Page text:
Of all the progressive, forward-thinking proposals spelled out in the PlaNYC report, the one that promises to spark the most fiery debate -- and has already dominated media coverage of the plan -- is congestion pricing.
Mayor Bloomberg, with his patented dry humor (I can’t be the only one that thinks he’d make a great anchor for SNL's “Weekend Update”), basically admitted as much when introducing the idea in his speech on April 22, saying “Now, we can’t talk about reducing air pollution without talking about congestion. So as long as we’re at the Museum of Natural History, let’s talk about the elephant in the room: congestion pricing.”
Many faithful Worldchanging readers and urban planning afficianados are well familiar with congestion pricing, but for those who aren’t, here’s a quick primer:
As defined by NYC nonprofit Transportation Alternatives, congestion pricing is “the practice of charging motorists more to use a roadway, bridge or tunnel during periods of the heaviest use.” This strategy --first conceived of by Nobel Prize-winning economist and New Yorker William Vickrey -- aims to reduce automobile use during peak periods of traffic congestion in a city’s most auto-ridden areas. The special fees encourage commuters to seek alternative forms of transportation, particularly walking, bicycling, or utilizing mass transit.
The effectiveness of congestion pricing has moved beyond theory. In London, a city that just seven years ago was so choked with traffic that locals compared driving speeds to the Victorian era of horses and carriages, congestion pricing has been an unequivocal success; since the 2003 introduction of a ₤10 (US$5) fee to drive into downtown London, traffic delays have plunged 30 percent, and average driving speeds have increased 19 percent. The program’s revenue has surpassed US$360 million in three short years; this money has been pumped into improvements and expansions of mass transit systems, which in turn have seen predicable increases in ridership.
Congestion pricing is exactly the type of clever, market-based solution to a problem that Bloomberg adores. But knowing that it would be a tough sell to some New Yorkers (not that Bloomie has ever shied away from pushing controversial lifestyle laws), he was quick in his Earth Day speech to roll off a laundry list of reasons why this is so important for the city:
The question is not whether we want to pay but how do we want to pay? With an increased asthma rate? With more greenhouse gases? Wasted time? Lost business? And higher prices? Or, do we charge a modest fee to encourage more people to take mass transit?
The answer is the latter, pending approval and assistance from state authorities.
So, what would congestion pricing look like locally? Something like this:
- Drivers would be charged a daily fee to enter Manhattan below 86th Street, or the Central Business District (CBD), on weekdays between 6:00 AM and 6:00 PM;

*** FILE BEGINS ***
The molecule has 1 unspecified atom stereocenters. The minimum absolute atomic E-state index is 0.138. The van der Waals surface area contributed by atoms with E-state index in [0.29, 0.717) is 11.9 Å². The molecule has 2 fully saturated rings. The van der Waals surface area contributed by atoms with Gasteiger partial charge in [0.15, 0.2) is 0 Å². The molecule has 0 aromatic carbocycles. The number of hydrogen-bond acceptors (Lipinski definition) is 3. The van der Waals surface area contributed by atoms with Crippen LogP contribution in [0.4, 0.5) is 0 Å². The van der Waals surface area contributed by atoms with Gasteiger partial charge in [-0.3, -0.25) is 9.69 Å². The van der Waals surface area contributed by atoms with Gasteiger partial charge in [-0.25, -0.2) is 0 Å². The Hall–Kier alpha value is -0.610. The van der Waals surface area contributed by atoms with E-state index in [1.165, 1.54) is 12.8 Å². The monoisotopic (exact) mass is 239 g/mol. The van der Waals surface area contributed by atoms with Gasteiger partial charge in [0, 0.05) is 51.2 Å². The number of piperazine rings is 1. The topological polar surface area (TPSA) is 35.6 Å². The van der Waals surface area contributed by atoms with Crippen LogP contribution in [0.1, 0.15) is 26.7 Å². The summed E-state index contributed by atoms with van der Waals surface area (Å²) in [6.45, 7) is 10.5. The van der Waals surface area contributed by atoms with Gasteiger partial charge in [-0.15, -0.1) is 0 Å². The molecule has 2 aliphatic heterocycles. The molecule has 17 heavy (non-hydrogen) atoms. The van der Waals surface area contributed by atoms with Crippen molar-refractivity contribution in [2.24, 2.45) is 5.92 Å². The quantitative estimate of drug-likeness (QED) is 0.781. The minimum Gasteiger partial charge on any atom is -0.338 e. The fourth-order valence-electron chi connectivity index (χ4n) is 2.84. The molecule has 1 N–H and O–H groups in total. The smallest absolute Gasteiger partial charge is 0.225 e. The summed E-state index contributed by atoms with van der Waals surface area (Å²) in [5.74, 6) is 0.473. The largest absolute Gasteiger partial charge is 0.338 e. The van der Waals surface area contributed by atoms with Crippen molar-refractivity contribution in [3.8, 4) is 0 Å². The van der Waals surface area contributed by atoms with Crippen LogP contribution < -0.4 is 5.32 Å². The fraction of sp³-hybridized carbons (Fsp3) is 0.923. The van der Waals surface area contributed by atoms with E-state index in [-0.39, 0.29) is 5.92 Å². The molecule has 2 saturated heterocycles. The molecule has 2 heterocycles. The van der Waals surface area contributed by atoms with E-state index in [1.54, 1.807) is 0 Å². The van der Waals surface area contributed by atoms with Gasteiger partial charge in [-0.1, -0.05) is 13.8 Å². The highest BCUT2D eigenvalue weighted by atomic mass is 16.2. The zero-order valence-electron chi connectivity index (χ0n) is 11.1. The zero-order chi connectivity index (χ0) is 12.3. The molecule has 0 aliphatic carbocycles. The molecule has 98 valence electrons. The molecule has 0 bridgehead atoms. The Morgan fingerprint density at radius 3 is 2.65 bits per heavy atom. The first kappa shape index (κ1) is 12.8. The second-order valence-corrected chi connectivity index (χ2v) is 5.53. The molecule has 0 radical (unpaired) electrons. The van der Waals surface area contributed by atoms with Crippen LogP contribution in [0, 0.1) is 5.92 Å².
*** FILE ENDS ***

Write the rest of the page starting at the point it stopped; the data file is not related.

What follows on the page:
- Autos would pay $8.00, trucks $21.00;
- Autos driving only “within the Zone” (not entering or leaving it) would pay half-price;
- Roads along Manhattan’s periphery -- the FDR Drive, West Side Highway, West Street, Battery Park Underpass, and the Queensboro, Williamsburg, Manhattan, and Brooklyn Bridges and their approaches -- are not in “the Zone,” allowing for free travel around it;
- Emergency vehicles, taxis, for-hire vehicles, and cars with handicap license plates would be exempt;
- Vehicles using E-Z Pass that have traveled through MTA or Port Authority tolled crossings (bridges and tunnels) would only pay the difference between those tolls and the congestion charge;
- E-Z Pass, used by over 70 percent of New York area drivers, would automatically record charges, while vehicles without E-Z Pass would be automatically recorded by cameras and billed accordingly;
- 100 percent of revenues generated would fund transportation investments around the city.
While most Americans tend toward a knee-jerk rejection of any “driving tax,” New York City might just be ideal for congestion pricing. In fact, of all New Yorkers who work in Manhattan, less than five percent drive to work. To assauge the hardships of this extreme minority of commuters, PlaNYC calls for immediate and much needed service expansion to currently underserved neighborhoods via Bus Rapid Transit (BRT), improved express bus service, dedicated bus lanes on bridges, and even expanded ferry service.
Bloomberg summed it up nicely in his PlaNYC speech:
...if you’re among the five percent of residents who commute to Manhattan by car you’ll benefit either from better bus service or faster commutes and fewer headaches. And the other 95 percent of New Yorkers will benefit not only from less congestion on roads in all five boroughs. and cleaner air. and faster buses, but also –- with the revenue generated from congestion pricing –- from new investments in mass transit. And that’s something we definitely need."
Congestion pricing is an innovation that would transform life in our city for the better: it'll help clean up the air New Yorkers breath, cut our climate-change- inducing greenhouse gas pollution, and ultimately reduce the transit-induced headaches of both commuters and occasional drivers into Manhattan.